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American Tract Society Bible Dictionary
Phoenicia, Phenicia, or Phenice
Acts 15:3 , in its largest sense, designated a narrow strip of country extending nearly the whole length of the eastern coast of the Mediterranean sea, form Antioch to the borders of Egypt. But Phoenicia Proper was included between the cities of Laodicea in Syria and Tyre, and comprehended mainly the territories of Tyre and Sidon. Before Joshua conquered Palestine this country was possessed by Canaanites, sons of ham, divided into eleven families, of which the most powerful was that of Canaan, the founder of Sidon, the head of the Canaanites properly so called, whom the Greeks named Phoenicians. Only these preserved their independence under Joshua, and also under David, Solomon, and the succeeding kings; but they were subdued y the kings of Assyria and Chaldea. Afterwards, they were successively subject to the Persians, Greeks, and Romans.
The Phoenicians were long renowned as a rich, cultivated, and powerful people. They were a confederacy of commercial cities, each of which with the adjacent territory was subject to its own king. Their coast was crowded with towns; and their fleets were the first to lose sight of the shores, traverse the whole Mediterranean, and establish their commerce and their colonies even on remote coasts of Europe and Africa. The productions of all known lands were exchanged in their markets, Ezekiel 27:1-36 . Carthage, the early rival of Rome, was a Phoenician colony; as were also Cadiz and Tarshish in Spain, Ezekiel 38:13 . Their language was almost identical with that of the Jews, and may be traced in the names of several Spanish cities. Solomon was indebted to them for aid in erecting the temple, and in building and navigating his ships. See TYRE. Their territory lay between the seashore and the summits of Lebanon; and being well watered and fertile, it produced at its various elevations a rich variety of agricultural products. Its inhabitants were worshippers of Baal and Ashtoreth.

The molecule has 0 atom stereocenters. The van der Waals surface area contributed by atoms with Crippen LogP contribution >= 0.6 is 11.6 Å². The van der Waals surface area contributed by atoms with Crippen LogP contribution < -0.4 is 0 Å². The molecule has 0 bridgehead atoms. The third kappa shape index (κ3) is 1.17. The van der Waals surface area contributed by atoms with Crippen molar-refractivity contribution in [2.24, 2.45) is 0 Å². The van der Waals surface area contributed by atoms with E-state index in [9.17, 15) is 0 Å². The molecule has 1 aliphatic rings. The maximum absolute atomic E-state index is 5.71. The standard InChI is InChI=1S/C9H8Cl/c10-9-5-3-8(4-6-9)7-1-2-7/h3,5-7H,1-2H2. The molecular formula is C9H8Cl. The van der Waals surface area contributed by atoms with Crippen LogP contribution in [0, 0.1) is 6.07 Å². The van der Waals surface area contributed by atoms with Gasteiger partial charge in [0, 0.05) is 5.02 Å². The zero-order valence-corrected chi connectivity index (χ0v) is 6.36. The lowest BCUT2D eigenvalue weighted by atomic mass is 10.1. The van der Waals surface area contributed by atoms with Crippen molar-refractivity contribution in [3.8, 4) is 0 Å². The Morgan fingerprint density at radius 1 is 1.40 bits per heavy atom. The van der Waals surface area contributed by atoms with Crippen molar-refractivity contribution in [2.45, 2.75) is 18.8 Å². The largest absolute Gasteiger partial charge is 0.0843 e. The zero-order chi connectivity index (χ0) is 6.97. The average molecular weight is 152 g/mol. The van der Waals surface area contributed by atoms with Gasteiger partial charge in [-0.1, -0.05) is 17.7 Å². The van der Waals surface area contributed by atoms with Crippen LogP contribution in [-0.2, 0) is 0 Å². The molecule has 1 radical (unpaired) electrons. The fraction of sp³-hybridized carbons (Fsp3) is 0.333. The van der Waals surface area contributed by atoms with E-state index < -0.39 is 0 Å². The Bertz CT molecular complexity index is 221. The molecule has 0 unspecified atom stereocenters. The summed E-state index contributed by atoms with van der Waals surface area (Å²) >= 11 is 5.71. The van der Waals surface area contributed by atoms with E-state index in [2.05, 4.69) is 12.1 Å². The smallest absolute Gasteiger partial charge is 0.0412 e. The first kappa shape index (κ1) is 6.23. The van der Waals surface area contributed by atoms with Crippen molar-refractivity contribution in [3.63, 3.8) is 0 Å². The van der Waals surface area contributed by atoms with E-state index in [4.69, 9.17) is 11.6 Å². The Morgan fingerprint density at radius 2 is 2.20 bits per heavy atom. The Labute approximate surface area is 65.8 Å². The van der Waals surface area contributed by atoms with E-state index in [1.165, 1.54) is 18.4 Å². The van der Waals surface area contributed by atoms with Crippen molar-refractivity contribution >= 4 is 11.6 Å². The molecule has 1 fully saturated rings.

At this day, Phoenicia is in subjection to the Turks, and belongs in the pashalic of Acre, not having had any national or native kings, or any independent form of government, for more than tow thousand years. The name Phoenicia is not in the books of Hebrew Scripture; but only in the Maccabees and the New Testament. The Hebrew always reads Canaan, Isaiah 23:11 , margin. Matthew calls the same person a Canaanitish woman, Matthew 15:22 , whom Mark calls a SyroPhoenician, Mark 7:26 , that is, a Phoenician of Syria, because Phoenicia then made a part of Syria.
These files are public domain and are a derivative of the topics are from American Tract Society Bible Dictionary published in 1859.
Rand, W. W. Entry for 'Phoenicia, Phenicia, or Phenice'. American Tract Society Bible Dictionary. https://www.studylight.org/dictionaries/eng/ats/p/phoenicia-phenicia-or-phenice.html. 1859.